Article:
Walk - Maer Cliff
Walk information provided with help from Natural England. Map reproduced by permission of Ordnance Survey on behalf of HMSO. © Crown copyright and database right 2022. Ordnance Survey Licence number 100022021.
- From the car park at Northcott Mouth walk down the road towards the coast and pick up the South West Coast Path on your left-hand side just before the beach. The path makes its way through the grassland above Maer Cliff and heads for the track by The Bungalow. Turn right on the track, following the Coast Path back towards the cliffs a moment later to carry on above the shoreline, along the edge of Maer Down. Stay on the Coast Path all the way down to Crooklets Beach.
At Menachurch Point, just beyond Northcott Mouth, are the remains of the SS Belem, a Portuguese steamship which ran aground in thick fog in November 1917. Although all 33 aboard were saved, the Belem was wrecked, and pieces of the vessel can still be seen on the beach at certain states of the tide. The propeller shaft sits on the end of Bude's breakwater, supporting the barrel on Barrel Rock.
The stretch of coast between here and Duckpool has been designated a Site of Special Scientific Interest (SSSI) for its rock formations. On the cliffs and foreshore there is a visible sequence of alternating shales, mudstones and siltstone, with beds of sandstone between them. If you look closely at the sandstones you can see the traces of ancient sand, volcanoes and other features generated by storm-driven waves in shallow water.
This is part of the Bude Formation, formed on what were then ocean beds in the Carboniferous period, a little over 300 million years ago. These layers, or strata, were later compressed by Earth movements during a mountain-building period known as the Variscan orogeny. The huge pressures involved deformed them into the dramatic patterns visible on the cliffs on this part of the coast today.
There are important fossils in the shales, including fragments of fish, as well as ammonites and other crustaceans. These are further evidence that these layers of sediment were laid down in shallow water, and geologists have been able to use them to date the rocks.
- From Crooklets beach make your way up to the main car park above it, carrying on ahead at the crossroads beyond it to walk to Maer Down Road, on the left.
- Turn left on Maer Down Road, bearing left in front of Hawker's Court, and follow the road to the Downs. Continue ahead along the bridleway, staying on it back to The Bungalow. From here retrace your steps to Northcott Mouth car park.
The round mounds on the downs are Bronze Age tumuli, or burial mounds, from between 3000 and 5000 years ago. There are other traces of human history here, including the last remnants of a medieval settlement, with associated field systems and a wide trackway from a slightly later period. At Crooklets there are the remains of rifle butts from a few centuries ago, and twentieth-century gun emplacements, used in the Second World War for firing practice. There were also 'dragons teeth' anti-tank obstacles at Northcott, and a pillbox, to defend the cove from any enemy landing, although these have now gone. Craters from enemy bombing are still visible on the Downs.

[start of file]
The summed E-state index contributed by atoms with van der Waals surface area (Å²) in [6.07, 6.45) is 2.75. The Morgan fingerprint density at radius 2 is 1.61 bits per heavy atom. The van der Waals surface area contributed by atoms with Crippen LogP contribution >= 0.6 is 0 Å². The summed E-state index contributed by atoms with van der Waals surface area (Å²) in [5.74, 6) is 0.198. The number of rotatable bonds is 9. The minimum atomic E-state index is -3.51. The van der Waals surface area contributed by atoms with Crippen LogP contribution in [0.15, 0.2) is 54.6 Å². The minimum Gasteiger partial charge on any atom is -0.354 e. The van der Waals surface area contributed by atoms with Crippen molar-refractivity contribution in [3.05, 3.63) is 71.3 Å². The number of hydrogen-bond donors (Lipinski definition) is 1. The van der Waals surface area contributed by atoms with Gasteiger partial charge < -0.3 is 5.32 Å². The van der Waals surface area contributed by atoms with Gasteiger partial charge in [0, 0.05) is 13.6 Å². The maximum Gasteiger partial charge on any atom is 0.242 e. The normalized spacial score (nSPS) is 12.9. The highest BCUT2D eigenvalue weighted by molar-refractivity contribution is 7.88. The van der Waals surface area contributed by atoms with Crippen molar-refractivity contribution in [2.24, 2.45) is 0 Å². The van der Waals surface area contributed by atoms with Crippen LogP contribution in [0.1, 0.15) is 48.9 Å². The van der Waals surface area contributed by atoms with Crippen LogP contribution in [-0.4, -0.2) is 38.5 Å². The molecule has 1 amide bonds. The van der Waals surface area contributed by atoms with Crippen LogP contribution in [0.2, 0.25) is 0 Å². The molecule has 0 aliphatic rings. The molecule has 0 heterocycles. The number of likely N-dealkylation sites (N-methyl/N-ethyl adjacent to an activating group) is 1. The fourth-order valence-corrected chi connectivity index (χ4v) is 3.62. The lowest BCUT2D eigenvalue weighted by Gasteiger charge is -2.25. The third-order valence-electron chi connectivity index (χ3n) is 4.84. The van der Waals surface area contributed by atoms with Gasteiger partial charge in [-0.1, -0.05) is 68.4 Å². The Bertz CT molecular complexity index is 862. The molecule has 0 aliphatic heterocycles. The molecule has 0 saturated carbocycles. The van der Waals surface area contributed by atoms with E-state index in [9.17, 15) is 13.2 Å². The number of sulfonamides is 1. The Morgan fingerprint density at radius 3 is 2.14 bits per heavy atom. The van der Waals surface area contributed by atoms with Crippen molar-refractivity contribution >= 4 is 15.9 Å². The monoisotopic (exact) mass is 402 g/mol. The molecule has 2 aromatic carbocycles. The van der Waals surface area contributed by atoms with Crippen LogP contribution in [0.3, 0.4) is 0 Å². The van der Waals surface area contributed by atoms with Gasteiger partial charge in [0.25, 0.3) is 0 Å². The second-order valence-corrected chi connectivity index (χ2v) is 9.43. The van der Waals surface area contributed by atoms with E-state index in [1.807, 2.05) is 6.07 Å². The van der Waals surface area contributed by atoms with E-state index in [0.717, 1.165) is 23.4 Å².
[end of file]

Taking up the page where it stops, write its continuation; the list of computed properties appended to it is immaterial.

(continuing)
In spring and summer the cliffs and Downs are carpeted with wildflowers here: daffodils and primroses are followed by the pale blue stars of spring squill and the softlilac of early scurvy grass. In summer clumps of pink-headed thrift and freckled white sea campion flowers are a splash of colour against the sea. Yellow bird's-foot trefoil flowers contrast vividly with the purple vetch twining around the tall stands of hawkweed and foxgloves and the white umbrella heads of wild carrot.
Inland, on the far side of Maer Lane, is the Maer Lake Nature Reserve. This 25-acre wetland meadow was first mentioned in 1284, when it was referred to as 'La Mere' ('The Sea'). Later local farmers used it as an area of wet grazing. The Cornwall Wildlife Trust acquired it in 1983 and now manage it as an ornithological site. The Trust introduced an artificial sluice to cause permanent flooding, instead of just winter pools, creating islands. An attractive roosting area on the islands drew in lapwings and golden plovers, and waders such as dunlin and snipe feast on grubs and other crustaceans in the thick silt created by the standing water. In the winter ducks such as widgeons and teals fly in to join them.
Recently the reserve has been recognised as an important resting and feeding site for migratory birds blown in by Atlantic winds. Frequent visitors include swans such as Bewick and whooper swans, and a wide range of other species including sandpipers and spoonbills, and even the marsh harrier, which can be recognised by its long tail and V-shaped wings as it hunts over the grassland in search of small mammals. The reserve is not open to the public, but it is visible from the road.
At Crooklets, Northcott Mouth and elsewhere in Bude